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I prefer cold smoke because it doesn't change the malt much, especially helpful with a pale colored beer.  The more heat, the less time is needed and the more color is added.
Title: Re: Smoked Helles Advice
Post by: el_capitan on September 05, 2017, 01:10:29 AM
It isn't hard to smoke your own either - that way you can chose the type of wood.
I have an electric smoker. Do you have to cold smoke it or can I just use a low temp?


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I recently made a Gr├Ątzer using home-smoked wheat malt.  I misted the grains with water so that the smoke would stick to the grain.  I repeated that step a couple times.  I also used an electric smoker, and kept the temp under 150.  I was using cherry wood.  I think I smoked the malt for about 2-3 hours, and it really came through in the beer.  Not an overload, but definitely there. 

I've had good luck with the Weyermann Oak-Smoked wheat malt.  You might also try the Briess Cherrywood-Smoked malt. 
Title: Re: Smoked Helles Advice
Post by: Invertalon on September 05, 2017, 05:02:07 PM
I just tapped a Helles Rauchbier that used 60%+ Weyermann beechwood (Rauch) malt. Came out absolutely delicious!

It's smoky, but not over-the-top by any means. Amazing smoked malt to use!

If you want just a touch of smoke, I think something like 10-15% would be a solid starting point.
Title: Re: Smoked Helles Advice
Post by: santoch on September 13, 2017, 01:37:21 AM

I have an electric smoker. Do you have to cold smoke it or can I just use a low temp?


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This is one of the things on my to-do list.  I haven't tried it yet, but I would definitely cold smoke it.  I don't think the malt (enzymes) can withstand the 200+ F degree heat of a hot smoke.

S
Title: Re: Smoked Helles Advice
Post by: Westley on September 29, 2017, 12:29:39 PM
I've developed a couple of recipes that use peat-smoked malts, all of which are delicious. The stout that I make uses 12% peat-smoked malt and it's subtle but definitely there. I've had people that don't even like dark beers say they liked it. I'm a big fan of subtle smoke flavors.
Title: Re: Smoked Helles Advice
Post by: mabrungard on September 29, 2017, 12:38:28 PM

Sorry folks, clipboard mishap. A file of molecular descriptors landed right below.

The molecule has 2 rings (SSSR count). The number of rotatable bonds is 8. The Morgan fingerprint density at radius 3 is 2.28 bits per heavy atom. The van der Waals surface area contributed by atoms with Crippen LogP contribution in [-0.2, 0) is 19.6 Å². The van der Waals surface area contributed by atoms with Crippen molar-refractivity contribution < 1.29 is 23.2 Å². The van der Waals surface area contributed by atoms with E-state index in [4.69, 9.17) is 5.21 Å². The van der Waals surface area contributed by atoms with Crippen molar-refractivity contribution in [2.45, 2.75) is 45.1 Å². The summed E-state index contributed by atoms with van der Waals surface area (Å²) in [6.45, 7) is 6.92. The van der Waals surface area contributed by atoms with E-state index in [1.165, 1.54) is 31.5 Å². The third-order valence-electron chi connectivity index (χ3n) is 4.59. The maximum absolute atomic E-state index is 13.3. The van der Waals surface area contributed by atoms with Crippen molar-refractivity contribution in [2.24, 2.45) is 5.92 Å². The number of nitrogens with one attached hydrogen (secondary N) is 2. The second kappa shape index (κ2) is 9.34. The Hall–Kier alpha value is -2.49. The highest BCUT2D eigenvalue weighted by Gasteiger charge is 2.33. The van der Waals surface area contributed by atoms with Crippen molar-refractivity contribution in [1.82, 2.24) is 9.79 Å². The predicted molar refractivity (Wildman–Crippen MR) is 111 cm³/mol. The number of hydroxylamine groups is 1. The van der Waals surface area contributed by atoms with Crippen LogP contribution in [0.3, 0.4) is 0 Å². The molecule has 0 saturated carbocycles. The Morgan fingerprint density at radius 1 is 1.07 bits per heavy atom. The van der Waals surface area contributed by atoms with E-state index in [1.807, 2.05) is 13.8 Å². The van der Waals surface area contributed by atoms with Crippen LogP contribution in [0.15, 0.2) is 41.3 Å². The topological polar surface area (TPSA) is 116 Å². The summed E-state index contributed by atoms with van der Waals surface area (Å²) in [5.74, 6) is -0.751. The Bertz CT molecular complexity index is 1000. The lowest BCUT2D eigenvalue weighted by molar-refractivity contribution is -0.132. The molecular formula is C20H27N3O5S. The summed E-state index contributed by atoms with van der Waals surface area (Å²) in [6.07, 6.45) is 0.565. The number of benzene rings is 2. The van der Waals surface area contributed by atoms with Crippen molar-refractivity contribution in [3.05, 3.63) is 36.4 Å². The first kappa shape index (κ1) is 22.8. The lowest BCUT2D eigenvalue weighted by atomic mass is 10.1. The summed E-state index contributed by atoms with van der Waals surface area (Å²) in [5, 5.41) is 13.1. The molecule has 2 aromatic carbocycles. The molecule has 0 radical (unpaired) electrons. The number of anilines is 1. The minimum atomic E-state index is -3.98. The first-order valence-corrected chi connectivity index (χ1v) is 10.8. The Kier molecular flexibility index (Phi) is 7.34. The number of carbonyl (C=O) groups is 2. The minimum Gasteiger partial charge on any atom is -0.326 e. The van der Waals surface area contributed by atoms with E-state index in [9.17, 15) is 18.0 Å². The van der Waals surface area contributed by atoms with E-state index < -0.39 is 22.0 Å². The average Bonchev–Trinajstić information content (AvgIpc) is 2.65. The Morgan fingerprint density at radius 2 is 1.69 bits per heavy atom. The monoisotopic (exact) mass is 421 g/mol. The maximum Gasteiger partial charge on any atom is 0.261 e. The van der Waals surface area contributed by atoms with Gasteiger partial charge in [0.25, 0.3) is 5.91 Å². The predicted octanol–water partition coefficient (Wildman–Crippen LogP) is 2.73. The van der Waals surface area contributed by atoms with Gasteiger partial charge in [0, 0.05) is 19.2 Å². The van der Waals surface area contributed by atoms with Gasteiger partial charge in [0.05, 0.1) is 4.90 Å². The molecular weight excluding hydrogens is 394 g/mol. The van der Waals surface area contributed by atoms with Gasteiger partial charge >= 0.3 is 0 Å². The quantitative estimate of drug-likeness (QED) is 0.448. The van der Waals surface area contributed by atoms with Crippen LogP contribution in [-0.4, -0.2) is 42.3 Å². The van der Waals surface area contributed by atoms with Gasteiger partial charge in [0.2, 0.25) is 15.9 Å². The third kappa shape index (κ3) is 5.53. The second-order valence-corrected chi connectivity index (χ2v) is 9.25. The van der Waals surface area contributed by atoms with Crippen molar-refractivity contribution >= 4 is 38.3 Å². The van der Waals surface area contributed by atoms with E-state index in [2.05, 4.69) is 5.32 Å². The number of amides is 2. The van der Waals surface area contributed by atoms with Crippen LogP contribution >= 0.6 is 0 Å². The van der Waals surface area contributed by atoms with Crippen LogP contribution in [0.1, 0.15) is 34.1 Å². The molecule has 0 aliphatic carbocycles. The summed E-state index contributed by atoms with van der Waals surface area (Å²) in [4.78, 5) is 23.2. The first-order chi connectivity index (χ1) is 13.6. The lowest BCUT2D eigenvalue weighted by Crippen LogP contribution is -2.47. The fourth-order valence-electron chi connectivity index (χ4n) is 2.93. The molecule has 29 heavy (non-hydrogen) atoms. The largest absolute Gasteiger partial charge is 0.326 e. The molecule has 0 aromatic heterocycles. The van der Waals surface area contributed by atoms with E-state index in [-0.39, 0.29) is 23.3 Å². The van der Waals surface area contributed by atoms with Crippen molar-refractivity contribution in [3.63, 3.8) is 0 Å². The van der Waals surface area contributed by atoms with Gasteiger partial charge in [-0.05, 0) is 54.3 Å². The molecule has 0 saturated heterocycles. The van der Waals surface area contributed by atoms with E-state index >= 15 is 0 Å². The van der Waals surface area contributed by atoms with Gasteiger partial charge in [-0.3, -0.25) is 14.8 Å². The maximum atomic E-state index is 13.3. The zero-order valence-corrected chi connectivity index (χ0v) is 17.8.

There are so many better smoke sources than peat. Why are you using peat-smoked malt? Is there something I'm missing?
Title: Re: Smoked Helles Advice
Post by: HoosierBrew on September 29, 2017, 01:22:59 PM
There are so many better smoke sources than peat. Why are you using peat-smoked malt? Is there something I'm missing?


Yeah, that stuff is vile.
Title: Re: Smoked Helles Advice
Post by: hopfenundmalz on September 29, 2017, 01:34:19 PM
There are so many better smoke sources than peat. Why are you using peat-smoked malt? Is there something I'm missing?


Yeah, that stuff is vile.
The strong phenolics get to me. Some may like it.

I was in Bamberg 9/12 to 9/20, and had lots of Spezial and Schlenkerla. Loved it.
Title: Re: Smoked Helles Advice
Post by: Cdarby1 on November 01, 2017, 09:55:07 PM
 Of the people who have responded that smoke their own malt at home; could you share your process of cold smoking? I have a Bradley electric smoker and I have smoked a pound of 2row with Alder and a pound of 2 row with pecan.  I kept my temperature under 200, but I didn't smoke it for longer than say 90 minutes. Any advice?

Thanks,
Clint
Title: Re: Smoked Helles Advice
Post by: jeffy on November 02, 2017, 12:35:26 AM
I built a box with screen-bottomed shelves and connected it to my Weber grill with 16 feet of 4-inch duct tubing.  It works pretty well at keeping the smoke within 10F of ambient.  You may not want to go to this extreme, but it has worked really well for me.  The box holds a whole sack of malt if full, but can do well with smaller amounts.  It's a good method for smoking cheese as well.
Title: Re: Smoked Helles Advice
Post by: Gloridaze Brewing Company on January 05, 2018, 04:13:08 PM
Just wanted to follow up.  I started with 1-lb. of Weyermann smoked malt in a 2.75 gallon batch, ~13.8%.  About 30 minutes into the mash, I tasted it and not even a hint of smoke so I added another pound bringing it to ~24.2%.  The finished beer ended up with just a hint of background smoke, if you searched for it.  Good beer, but next time I'll go with an even higher percentage or move to Briess cherrywood smoked malt which I believe has a stronger flavor.